Generalized enlargement of the heart is seen upon normal chest X-ray. Pleural effusion may also be noticed, which is due to pulmonary venous hypertension.

Serial 12-lead ECGs from a 49-year-old black man with cardiomyopathy. (TOP): Sinus tachycardia (rate about 101/min) with LBBB accompanied by RAD (here about 108°). Frequent multifocal PVCs (both singly and in pairs) and left atrial enlargement. (BOTTOM): Same patient about 5 months later status-post orthotopic heart transplant.

The electrocardiogram often shows sinus tachycardia or atrial fibrillation, ventricular arrhythmias, left atrial enlargement, and sometimes intraventricular conduction defects and low voltage. When left bundle-branch block (LBBB) is accompanied by right axis deviation (RAD), the rare combination is considered to be highly suggestive of dilated or congestive cardiomyopathy.[16][17] Echocardiogram shows left ventricular dilatation with normal or thinned walls and reduced ejection fraction. Cardiac catheterization and coronary angiography are often performed to exclude ischemic heart disease.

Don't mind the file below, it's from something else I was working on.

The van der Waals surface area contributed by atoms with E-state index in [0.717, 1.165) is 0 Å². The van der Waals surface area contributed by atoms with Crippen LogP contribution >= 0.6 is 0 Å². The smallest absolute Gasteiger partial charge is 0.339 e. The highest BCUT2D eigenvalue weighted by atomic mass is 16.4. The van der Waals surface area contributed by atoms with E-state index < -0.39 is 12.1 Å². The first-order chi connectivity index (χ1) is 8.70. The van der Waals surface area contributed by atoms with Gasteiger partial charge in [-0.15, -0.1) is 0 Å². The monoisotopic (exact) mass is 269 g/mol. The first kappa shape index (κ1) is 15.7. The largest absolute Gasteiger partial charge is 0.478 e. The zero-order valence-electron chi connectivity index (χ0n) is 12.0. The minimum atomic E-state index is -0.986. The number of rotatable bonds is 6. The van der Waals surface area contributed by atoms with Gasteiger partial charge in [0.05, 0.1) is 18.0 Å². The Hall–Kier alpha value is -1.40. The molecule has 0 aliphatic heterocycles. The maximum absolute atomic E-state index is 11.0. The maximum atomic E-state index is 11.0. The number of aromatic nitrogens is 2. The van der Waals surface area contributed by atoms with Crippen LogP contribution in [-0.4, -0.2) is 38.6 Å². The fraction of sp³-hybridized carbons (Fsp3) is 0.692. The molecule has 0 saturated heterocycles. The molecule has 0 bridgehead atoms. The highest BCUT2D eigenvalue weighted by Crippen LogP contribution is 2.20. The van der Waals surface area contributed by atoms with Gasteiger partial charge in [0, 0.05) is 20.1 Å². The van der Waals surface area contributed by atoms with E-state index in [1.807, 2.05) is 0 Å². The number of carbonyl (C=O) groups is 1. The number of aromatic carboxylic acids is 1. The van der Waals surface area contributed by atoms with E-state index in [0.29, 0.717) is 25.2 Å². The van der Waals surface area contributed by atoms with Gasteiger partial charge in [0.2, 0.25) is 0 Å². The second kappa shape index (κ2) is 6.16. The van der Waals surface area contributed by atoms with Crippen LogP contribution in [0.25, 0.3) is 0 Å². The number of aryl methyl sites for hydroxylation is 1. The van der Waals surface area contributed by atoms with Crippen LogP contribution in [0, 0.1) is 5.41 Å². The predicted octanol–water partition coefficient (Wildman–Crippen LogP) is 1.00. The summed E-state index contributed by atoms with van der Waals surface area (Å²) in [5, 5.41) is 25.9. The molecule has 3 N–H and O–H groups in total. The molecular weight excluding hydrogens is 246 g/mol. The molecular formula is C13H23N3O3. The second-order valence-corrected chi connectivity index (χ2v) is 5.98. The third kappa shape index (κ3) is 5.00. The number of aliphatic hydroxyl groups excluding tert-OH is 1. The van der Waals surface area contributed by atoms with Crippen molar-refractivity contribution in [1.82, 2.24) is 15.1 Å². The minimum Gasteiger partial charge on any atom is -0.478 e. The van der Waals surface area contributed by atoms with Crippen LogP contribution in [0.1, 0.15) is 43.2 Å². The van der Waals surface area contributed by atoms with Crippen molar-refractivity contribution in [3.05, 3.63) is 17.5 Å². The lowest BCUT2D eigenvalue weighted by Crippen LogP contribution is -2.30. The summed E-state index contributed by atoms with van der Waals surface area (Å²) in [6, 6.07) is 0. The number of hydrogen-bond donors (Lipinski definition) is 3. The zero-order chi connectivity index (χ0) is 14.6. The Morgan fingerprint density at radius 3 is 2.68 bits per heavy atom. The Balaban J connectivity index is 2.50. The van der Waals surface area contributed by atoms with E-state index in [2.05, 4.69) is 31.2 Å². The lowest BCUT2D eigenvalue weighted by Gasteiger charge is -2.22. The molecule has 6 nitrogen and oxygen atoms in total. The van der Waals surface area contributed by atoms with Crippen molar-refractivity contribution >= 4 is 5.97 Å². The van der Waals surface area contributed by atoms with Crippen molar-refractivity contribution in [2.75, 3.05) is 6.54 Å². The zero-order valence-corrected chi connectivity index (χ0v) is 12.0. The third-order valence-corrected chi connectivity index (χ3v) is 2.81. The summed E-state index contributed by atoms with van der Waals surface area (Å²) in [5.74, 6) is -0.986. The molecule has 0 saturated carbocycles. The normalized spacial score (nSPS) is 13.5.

Genetic testing can be important, since one study has shown that gene mutations in the TTN gene (which codes for a protein called titin) are responsible for "approximately 25% of familial cases of idiopathic dilated cardiomyopathy and 18% of sporadic cases."[18] The results of the genetic testing can help the doctors and patients understand the underlying cause of the dilated cardiomyopathy. Genetic test results can also help guide decisions on whether a patient's relatives should undergo genetic testing (to see if they have the same genetic mutation) and cardiac testing to screen for early findings of dilated cardiomyopathy.

Cardiac magnetic resonance imaging (cardiac MRI) may also provide helpful diagnostic information in patients with dilated cardiomyopathy.[19]


Management and treatment of dilated cardiomyopathy has improved significantly in the last decade.[citation needed] Drug therapy can slow down progression and in some cases even improve the heart condition. Standard therapy may include salt restriction, ACE inhibitors, diuretics, and digitalis. Anticoagulants may also be used. Alcohol should be avoided.[citation needed]